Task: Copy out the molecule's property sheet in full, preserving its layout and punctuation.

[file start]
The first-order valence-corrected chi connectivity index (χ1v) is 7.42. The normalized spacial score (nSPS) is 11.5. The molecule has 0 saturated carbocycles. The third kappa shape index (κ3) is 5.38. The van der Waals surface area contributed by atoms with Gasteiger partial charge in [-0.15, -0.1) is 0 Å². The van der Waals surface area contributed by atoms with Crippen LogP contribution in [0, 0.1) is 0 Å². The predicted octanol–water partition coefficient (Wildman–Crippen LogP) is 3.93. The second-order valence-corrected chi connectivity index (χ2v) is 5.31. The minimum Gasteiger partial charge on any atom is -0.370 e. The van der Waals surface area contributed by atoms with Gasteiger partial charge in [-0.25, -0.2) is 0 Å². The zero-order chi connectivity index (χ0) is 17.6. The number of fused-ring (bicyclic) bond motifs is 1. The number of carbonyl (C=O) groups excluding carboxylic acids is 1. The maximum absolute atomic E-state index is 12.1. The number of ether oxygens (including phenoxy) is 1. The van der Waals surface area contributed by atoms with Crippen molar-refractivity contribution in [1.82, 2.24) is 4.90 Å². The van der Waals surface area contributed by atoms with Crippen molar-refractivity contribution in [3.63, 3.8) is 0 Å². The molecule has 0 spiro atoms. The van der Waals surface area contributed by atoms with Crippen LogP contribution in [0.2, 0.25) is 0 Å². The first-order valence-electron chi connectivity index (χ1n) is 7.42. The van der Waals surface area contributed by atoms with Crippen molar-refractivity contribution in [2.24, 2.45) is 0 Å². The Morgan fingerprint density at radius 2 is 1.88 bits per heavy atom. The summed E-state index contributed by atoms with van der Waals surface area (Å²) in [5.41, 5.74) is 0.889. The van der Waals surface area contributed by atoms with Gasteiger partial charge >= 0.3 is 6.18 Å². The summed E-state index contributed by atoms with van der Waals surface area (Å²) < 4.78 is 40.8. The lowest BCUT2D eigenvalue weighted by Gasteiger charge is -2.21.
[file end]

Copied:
The first-order valence-corrected chi connectivity index (χ1v) is 7.42. The normalized spacial score (nSPS) is 11.5. The molecule has 0 saturated carbocycles. The third kappa shape index (κ3) is 5.38. The van der Waals surface area contributed by atoms with Gasteiger partial charge in [-0.15, -0.1) is 0 Å². The van der Waals surface area contributed by atoms with Crippen LogP contribution in [0, 0.1) is 0 Å². The predicted octanol–water partition coefficient (Wildman–Crippen LogP) is 3.93. The second-order valence-corrected chi connectivity index (χ2v) is 5.31. The minimum Gasteiger partial charge on any atom is -0.370 e. The van der Waals surface area contributed by atoms with Gasteiger partial charge in [-0.25, -0.2) is 0 Å². The zero-order chi connectivity index (χ0) is 17.6. The number of fused-ring (bicyclic) bond motifs is 1. The number of carbonyl (C=O) groups excluding carboxylic acids is 1. The maximum absolute atomic E-state index is 12.1. The number of ether oxygens (including phenoxy) is 1. The van der Waals surface area contributed by atoms with Crippen molar-refractivity contribution in [1.82, 2.24) is 4.90 Å². The van der Waals surface area contributed by atoms with Crippen molar-refractivity contribution in [3.63, 3.8) is 0 Å². The molecule has 0 spiro atoms. The van der Waals surface area contributed by atoms with Crippen LogP contribution in [0.2, 0.25) is 0 Å². The first-order valence-electron chi connectivity index (χ1n) is 7.42. The van der Waals surface area contributed by atoms with Crippen molar-refractivity contribution in [2.24, 2.45) is 0 Å². The Morgan fingerprint density at radius 2 is 1.88 bits per heavy atom. The summed E-state index contributed by atoms with van der Waals surface area (Å²) in [5.41, 5.74) is 0.889. The van der Waals surface area contributed by atoms with Gasteiger partial charge >= 0.3 is 6.18 Å². The summed E-state index contributed by atoms with van der Waals surface area (Å²) < 4.78 is 40.8. The lowest BCUT2D eigenvalue weighted by Gasteiger charge is -2.21.